LGBTQ students speak out about bullying, mental health in wake of Huntsville student's suicide

Students find their voices to speak out in wake of tragedy.

Posted: Apr 25, 2019 4:51 PM
Updated: Apr 26, 2019 9:17 PM

In the wake of Nigel Shelby's suicide, it's given more teens strength to come forward about bullying and their struggles with mental health. 

Nigel Shelby, 15, was an openly gay teen at Huntsville High School. Shelby's family told WAAY 31 he was bullied, and he struggled with depression before taking his own life last week. Florence City Schools confirmed Shelby previously attended Florence City Schools before transferring to Huntsville.

Wednesday night, the Shoals Diversity Center hosted a meeting with LGBTQ students and counselors to express their feelings on Shelby's suicide. Savannah Watson, an LGBTQ student at Florence High School, said they are one of the most vulnerable groups, and an open discussion needs to be had across the board on bullying, suicide and depression.

"The thing about it is mental health is not something you can chart or measure based on how they are acting at school. You can't look at someone and tell whether they are depressed or anxious, or even worse, about to do it that very night. This is something that has to be addressed more often," said Watson.

Watson and other LGBTQ teens shared their stories of being bullied, mostly because of their sexual orientation. Watson told WAAY 31, just this week, while walking to lunch, she had a bullying encounter.

"It's very obvious that I am a queer student. I am very out about that, and this one white boy decided to yell a slur as soon as I walked passed," said Watson. "We need to be more aware about the impact bullying, slurs and harsh words can have."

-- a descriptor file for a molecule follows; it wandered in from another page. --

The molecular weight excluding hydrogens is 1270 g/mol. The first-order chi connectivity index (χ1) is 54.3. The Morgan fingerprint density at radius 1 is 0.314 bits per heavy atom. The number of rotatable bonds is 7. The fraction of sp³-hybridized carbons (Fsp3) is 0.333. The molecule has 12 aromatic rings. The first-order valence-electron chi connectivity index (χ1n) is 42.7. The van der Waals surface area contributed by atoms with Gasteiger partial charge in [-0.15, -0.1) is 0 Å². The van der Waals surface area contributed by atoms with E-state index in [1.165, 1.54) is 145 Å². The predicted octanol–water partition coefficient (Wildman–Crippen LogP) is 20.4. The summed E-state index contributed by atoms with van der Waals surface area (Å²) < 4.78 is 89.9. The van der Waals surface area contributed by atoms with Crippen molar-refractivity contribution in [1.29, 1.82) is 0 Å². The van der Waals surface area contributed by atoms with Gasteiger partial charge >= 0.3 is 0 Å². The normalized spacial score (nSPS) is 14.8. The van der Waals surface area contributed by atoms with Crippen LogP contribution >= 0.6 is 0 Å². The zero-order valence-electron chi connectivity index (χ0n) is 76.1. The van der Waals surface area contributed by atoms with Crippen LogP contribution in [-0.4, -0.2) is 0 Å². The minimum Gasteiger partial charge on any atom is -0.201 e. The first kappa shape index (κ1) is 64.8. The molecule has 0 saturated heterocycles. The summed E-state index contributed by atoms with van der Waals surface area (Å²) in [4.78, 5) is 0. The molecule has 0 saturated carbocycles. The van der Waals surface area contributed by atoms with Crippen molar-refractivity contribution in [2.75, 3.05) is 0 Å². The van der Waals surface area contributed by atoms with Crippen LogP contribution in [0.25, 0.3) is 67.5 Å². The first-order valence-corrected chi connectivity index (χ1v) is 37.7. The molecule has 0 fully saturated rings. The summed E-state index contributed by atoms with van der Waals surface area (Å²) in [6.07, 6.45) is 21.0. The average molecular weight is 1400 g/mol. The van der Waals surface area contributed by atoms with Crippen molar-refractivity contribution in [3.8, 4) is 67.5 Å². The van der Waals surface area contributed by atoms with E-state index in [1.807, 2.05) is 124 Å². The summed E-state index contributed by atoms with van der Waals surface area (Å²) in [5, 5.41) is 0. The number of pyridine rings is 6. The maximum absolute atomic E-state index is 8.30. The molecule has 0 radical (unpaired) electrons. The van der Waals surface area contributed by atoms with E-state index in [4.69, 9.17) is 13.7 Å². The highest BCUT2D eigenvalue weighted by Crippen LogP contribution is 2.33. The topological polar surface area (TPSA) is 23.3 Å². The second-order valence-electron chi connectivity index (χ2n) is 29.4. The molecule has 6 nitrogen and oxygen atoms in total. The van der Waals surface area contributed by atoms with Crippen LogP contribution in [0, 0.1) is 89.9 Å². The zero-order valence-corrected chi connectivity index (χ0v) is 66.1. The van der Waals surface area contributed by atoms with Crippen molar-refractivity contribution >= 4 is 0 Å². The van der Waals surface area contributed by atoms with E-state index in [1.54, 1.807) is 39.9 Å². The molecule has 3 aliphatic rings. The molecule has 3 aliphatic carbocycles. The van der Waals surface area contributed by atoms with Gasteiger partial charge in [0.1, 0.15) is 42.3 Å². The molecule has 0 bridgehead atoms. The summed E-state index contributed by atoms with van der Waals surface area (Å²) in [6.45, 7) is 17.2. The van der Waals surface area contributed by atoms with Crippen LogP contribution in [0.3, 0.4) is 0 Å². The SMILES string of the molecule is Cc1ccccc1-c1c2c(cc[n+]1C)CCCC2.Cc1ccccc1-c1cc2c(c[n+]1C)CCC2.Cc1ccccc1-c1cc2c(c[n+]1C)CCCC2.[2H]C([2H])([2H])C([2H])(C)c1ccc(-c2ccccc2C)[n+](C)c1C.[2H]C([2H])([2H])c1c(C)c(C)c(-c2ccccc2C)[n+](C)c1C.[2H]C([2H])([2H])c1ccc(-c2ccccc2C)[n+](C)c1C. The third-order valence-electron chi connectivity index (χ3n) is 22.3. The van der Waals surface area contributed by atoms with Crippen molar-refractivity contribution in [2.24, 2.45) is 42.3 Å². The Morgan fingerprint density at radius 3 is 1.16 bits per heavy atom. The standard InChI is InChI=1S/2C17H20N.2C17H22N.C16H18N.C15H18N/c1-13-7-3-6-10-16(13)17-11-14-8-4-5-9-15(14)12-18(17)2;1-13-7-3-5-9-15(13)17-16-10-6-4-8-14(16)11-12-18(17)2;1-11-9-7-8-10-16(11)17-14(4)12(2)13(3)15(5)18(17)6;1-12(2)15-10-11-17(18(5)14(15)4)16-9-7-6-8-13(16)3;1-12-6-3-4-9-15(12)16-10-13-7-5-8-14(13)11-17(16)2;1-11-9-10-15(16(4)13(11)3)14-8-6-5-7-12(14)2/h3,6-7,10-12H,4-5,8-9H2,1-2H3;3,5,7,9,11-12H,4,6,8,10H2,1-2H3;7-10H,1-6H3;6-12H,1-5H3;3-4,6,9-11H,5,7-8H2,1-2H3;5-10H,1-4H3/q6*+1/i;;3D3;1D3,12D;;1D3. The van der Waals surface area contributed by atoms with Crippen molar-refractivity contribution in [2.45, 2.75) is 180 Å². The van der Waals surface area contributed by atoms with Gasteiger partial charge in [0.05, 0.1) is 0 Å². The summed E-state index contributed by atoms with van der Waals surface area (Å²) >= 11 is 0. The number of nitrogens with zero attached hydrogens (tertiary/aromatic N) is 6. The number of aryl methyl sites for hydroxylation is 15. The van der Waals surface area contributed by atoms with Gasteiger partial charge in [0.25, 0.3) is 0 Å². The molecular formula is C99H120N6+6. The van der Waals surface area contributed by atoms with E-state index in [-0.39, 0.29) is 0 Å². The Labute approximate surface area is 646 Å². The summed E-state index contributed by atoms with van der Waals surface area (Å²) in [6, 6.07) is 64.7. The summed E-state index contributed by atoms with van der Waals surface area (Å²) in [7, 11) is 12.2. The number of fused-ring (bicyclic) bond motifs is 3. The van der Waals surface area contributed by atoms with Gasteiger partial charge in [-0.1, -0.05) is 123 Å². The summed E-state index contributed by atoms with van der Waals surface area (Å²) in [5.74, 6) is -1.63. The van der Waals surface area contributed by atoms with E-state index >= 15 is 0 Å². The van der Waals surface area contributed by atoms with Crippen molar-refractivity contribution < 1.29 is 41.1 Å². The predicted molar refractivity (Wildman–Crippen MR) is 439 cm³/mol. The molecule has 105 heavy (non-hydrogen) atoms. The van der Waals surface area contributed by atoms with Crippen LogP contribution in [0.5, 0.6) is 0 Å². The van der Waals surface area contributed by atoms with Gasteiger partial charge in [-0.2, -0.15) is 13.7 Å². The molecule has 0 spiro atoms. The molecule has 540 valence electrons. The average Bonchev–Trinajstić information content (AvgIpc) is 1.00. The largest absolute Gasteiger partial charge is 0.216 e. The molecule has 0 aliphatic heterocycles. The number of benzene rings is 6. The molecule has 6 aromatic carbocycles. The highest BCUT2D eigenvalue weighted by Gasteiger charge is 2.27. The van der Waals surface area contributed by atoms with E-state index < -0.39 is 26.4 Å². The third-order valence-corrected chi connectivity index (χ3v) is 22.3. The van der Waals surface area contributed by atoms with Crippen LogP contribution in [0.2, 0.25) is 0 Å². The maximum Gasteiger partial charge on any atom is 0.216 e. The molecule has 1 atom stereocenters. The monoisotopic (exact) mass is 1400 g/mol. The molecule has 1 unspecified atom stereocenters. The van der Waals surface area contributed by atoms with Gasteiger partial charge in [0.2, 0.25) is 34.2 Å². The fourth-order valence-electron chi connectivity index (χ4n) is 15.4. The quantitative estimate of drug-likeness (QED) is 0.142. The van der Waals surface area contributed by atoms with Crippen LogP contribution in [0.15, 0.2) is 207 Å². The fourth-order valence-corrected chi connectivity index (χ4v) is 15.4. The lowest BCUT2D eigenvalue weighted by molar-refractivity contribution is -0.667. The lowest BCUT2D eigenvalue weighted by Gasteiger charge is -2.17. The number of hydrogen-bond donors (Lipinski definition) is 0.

Watson said, sometimes, they report bullying incidents and other times they don't, because they fear nothing will be done.

"There aren't policies in place that heavily target that sort of harassment, because they count bullying once it happens multiple times. It only takes one time to really hurt someone," said Watson.

We took these concerns to Florence City Schools Superintendent Jimmy Shaw. He said they take bullying claims very seriously and fully investigate every incident reported to them. In most cases, they will even pull surveillance video from the school's cameras to see if an allegation can be backed up with proof.

"Either you get an allegation, and as an administrator investigates, we find, sometimes, it's a two way street," said Shaw. "Yes, there have been some incidents that happened, but sometimes, the reporter has done some things on the backside and then you have a student resolution conflict issue."

Shaw said, other times, they get reports that things have happened outside of the school system, and that's when they call Florence police. Shaw said, when they can prove a student is bullying others, that student will face punishment.

"It doesn't have to happen multiple times for us to address it, but often times, it's not as clear cut as people think," said Shaw.

Parents who spoke with WAAY 31 said they would like to see Florence City Schools and other school districts have more sensitivity training for administrators and teachers, as well. Shaw said every administrator has an open door policy with students and parents.

Nigel Shelby's funeral service will be on Saturday.

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